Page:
Thursday, 4 February 2016

Imexpart Limited - Parcels Dispatched imex.prcl.I806015.doc malware


Imexpart Limited - Parcels Dispatched imex.prcl.I806015.doc malware


Subject: Imexpart Limited - Parcels Dispatched

Message Body:

Your Imexpart order I806015 has now been dispatched. Our driver Agency should deliver this to you by 11.50pm. This is subject to traffic and weather conditions.

A Saturday morning delivery service is available* - call for details or visit:

*Saturday delivery to selected postcodes only.


Imexpart Limited
Links 31, Willowbridge Way,
Whitwood, Castleford, West Yorkshire,
Registeredin England: 1974788
Tel: + 44 (0) 1977 553936
Fax: + 44 (0) 1977 604684

Attachment filename(s):


Sha256 Hashes:

614d73dbe1e450758dc4603b7496ced4624fcdf96b490260ddda3f2c65dd3c8d [1]
b8fec4afd947c567dd1e956ad254ea5a895cacc43cdf159dbc7b30db6178ae6e [2]
d7e5db2fc1195f5a9e9eb06d017924bd689e655561158cabb72176a8d9fbbf79 [3]

Malware Virus Scanner Report(s):

VirusTotal Report: [1] (detection 5/55)
VirusTotal Report: [2] (detection 5/55)
VirusTotal Report: [3] (detection 5/55)

Sanesecurity Signature detection:

phish.ndb: Sanesecurity.Malware.25086.MacroHeurGen.Al2

Important notes:

Am I Safe?

The current round of Word/Excel/XML/Docm attachments are targeted at Windows and Microsoft Office users.

Apple (Mac/iPhone/iPad), Android and Blackberry mobiles/tablets that open these attachments will be safe.LibreOffice and OpenOffice users should also be safe but do not enable macros if asked to by the attached file.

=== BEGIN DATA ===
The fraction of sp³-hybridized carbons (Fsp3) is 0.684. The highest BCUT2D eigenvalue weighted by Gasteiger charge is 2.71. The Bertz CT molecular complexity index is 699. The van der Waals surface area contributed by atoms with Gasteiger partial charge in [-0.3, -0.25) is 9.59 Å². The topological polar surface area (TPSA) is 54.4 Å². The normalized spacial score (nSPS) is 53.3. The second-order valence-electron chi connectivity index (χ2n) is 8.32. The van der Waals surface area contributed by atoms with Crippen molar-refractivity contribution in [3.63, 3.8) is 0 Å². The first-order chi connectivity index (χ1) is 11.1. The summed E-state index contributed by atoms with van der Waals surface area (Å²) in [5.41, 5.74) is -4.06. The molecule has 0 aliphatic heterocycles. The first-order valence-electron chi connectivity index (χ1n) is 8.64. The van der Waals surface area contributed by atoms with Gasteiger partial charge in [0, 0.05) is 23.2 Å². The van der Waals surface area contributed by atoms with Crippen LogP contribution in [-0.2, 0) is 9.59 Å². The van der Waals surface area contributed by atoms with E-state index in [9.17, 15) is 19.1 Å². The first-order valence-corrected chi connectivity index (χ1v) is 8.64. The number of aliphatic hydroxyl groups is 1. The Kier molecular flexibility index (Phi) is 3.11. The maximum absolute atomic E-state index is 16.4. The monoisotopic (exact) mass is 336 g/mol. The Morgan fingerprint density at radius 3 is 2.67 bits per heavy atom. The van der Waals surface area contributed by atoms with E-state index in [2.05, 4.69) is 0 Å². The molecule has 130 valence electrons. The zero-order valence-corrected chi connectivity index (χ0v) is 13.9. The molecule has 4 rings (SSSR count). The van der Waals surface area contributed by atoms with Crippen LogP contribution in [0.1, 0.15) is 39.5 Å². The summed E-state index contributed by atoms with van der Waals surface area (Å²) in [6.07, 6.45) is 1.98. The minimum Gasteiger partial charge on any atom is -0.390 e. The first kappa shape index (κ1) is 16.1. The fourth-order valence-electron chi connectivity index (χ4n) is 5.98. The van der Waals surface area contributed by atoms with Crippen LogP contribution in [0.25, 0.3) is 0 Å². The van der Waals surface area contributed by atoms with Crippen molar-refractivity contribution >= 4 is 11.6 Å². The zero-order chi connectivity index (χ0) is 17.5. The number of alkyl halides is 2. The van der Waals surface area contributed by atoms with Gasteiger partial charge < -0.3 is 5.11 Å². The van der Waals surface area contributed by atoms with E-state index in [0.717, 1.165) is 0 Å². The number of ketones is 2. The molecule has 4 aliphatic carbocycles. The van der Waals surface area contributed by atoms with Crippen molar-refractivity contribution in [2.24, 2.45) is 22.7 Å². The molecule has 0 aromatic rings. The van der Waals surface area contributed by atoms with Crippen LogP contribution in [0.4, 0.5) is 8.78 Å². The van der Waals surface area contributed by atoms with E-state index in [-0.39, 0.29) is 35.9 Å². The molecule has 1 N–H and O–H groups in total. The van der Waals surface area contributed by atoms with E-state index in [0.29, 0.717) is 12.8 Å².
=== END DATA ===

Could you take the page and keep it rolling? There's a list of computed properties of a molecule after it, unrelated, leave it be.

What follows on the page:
If you have Macros disabled  in Microsoft Word or Microsoft Excel, you should be safe but again,
do not enable macros if asked to by the attached file.

However, if you are an  (Mac/iPhone/iPad), Android and Blackberry mobiles/tablet user.. and forward the message to a Windows user, you will then put them at risk of opening the attachment and auto-downloading the malware.

These word/excel attachments normally try to download either...

    Dridex banking trojan,
    Shifu banking trojan

... both of which are designed to steal login information regarding your bank accounts either by
key logging, taking screen shots or copying information directly from your clipboard (copy/paste)

It's also worth remembering that the company itself  may not have any knowledge of this faked email and any link(s) or attachment in the email normally won't have come from their servers or IT systems but from an external bot net.

These bot-net emails normally have faked email headers/addresses.

It's not advised to ring/email the the company themselves, as there won't really be anything they can do to help you or to stop the emails being spread.


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